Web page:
Simon Murphy’s Govanhill: a bold photographic portrait

Simon Murphy’s new exhibition Govanhill captures a transient snapshot of the Glasgow Southside area.

Framed on the wall of Street Level Photoworks is a photograph of a young girl, she is around 11 or 12 years old. School uniform on, cigarette in hand, head cocked to the side, she poses, defiantly, outside the entrance to one of the Southside’s tightly packed tenement flats. I want to know her name.

She’s just one of hundreds of Glaswegians—more specifically, inhabitants of the Govanhill area—w

Notes on Booker Prize 2023 winner Prophet Song

Paul Lynch, winner of The Booker Prize 2023, told the awards ceremony that he risked “dooming his career” by writing Prophet Song. His dystopian novel follows an ordinary, middle-class family, The Stacks, whose lives deteriorate in tandem with the city where they live, Dublin. Written poetically – with no paragraph breaks or speech marks – its tragedy lies in the helplessness of its characters: its floundering mother, Eilish, and her bed-wetting, school-skipping children. Prophet Song is formida

Review: Baek Sehee’s i want to die but i want to eat tteokbokki

i want to die but i want to eat tteokbokki is marketed as “part memoir, part self-help book.” Its format is unusual: recorded conversations between the author and her psychiatrist constitute the bulk of the text, before an epilogue serves as a personal reflection. In this epilogue, Baek Sehee discusses her experience of finding books which are like medicine for her. It is implied that these are self-help books.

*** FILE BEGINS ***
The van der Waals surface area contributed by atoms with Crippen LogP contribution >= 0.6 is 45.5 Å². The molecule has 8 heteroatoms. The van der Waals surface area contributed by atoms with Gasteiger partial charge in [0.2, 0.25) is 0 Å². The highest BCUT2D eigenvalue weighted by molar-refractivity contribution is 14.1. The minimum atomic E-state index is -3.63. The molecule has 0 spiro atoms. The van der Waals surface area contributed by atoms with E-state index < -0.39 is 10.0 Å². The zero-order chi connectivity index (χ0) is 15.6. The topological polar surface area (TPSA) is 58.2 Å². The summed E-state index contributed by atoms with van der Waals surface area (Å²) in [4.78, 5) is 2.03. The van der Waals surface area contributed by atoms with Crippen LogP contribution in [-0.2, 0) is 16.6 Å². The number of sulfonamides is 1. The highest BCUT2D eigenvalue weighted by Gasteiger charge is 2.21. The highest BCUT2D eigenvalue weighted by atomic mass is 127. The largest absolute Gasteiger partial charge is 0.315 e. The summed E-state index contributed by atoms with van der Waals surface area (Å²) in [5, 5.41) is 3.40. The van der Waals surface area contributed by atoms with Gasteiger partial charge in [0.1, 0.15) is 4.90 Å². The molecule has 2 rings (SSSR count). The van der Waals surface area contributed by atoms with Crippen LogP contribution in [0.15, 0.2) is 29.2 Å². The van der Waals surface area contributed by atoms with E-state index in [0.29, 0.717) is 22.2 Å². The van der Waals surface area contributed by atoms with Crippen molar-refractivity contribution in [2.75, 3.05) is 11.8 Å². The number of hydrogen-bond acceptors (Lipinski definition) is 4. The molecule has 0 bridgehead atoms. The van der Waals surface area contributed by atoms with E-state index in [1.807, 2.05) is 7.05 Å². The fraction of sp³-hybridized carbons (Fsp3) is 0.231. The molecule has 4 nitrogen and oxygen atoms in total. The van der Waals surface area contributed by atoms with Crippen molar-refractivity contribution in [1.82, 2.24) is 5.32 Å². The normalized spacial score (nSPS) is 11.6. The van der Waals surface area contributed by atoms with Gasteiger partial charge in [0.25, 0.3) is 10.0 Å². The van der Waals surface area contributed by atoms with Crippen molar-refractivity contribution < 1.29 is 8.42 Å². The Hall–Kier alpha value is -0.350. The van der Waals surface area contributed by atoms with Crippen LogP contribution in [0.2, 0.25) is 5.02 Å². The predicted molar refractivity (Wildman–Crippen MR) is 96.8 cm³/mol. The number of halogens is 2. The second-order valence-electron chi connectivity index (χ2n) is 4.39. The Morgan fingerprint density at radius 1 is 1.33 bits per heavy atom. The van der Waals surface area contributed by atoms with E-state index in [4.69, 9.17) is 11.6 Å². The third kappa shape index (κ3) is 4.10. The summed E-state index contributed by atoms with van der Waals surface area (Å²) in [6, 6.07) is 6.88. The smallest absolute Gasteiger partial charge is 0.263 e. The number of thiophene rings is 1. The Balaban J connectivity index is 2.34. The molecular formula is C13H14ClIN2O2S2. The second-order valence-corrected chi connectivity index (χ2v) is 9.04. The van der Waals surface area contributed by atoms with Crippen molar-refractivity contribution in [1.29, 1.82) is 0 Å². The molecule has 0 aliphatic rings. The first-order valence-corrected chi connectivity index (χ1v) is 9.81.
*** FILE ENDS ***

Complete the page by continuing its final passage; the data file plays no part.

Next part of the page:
As instances of mental ill-health skyrocket among young people, substituting the adv

The definite Real Housewives of Cheshire ranking

Glitz, glam and deceit: these ladies are all showstoppers in one way or another

Dorothy was right: there’s no place like home. This adage from The Wizard of Oz surely extends to Real Housewives franchises, too, and while there will always be purists asserting the supremacy and authenticity of Bravo – the network which launched the show – I am convinced that ITVBe have done a fine job with their UK spin-off series (or, at least, this one). After 175 episodes of quintessentially British drama, th

Tinderbox Orchestra Review: Ordinary people doing extraordinary things

As one component part of the registered charity Tinderbox Collective, the orchestra returns to the Edinburgh Fringe for a dazzling showcase of fusion music.

Two rows of numbered PCs, a dozen red office chairs and a photocopier are already incongruous additions to Edinburgh Central Library’s grandiose, wood-panelled reference room. A modest stage, a smattering of instruments laid out on the floor and a multitude of criss-crossing wires only add to what looks like, at first glance, a messy bricol

Ten Years since Sheryl Sandberg told women to Lean In

Since Sheryl Sandberg’s Lean In topped bestseller lists, we have entered the fourth wave of feminism. This has been, in part, defined by the #metoo movement which challenged sexual harassment in the workplace, as well as a renewed focus on intersectionality. Neither of these two issues are addressed by Lean In, and Sandberg’s supposedly feminist manifesto has largely failed on its own terms - the number of female tech leaders has fallen. Sandberg herself called it quits in June last year, taking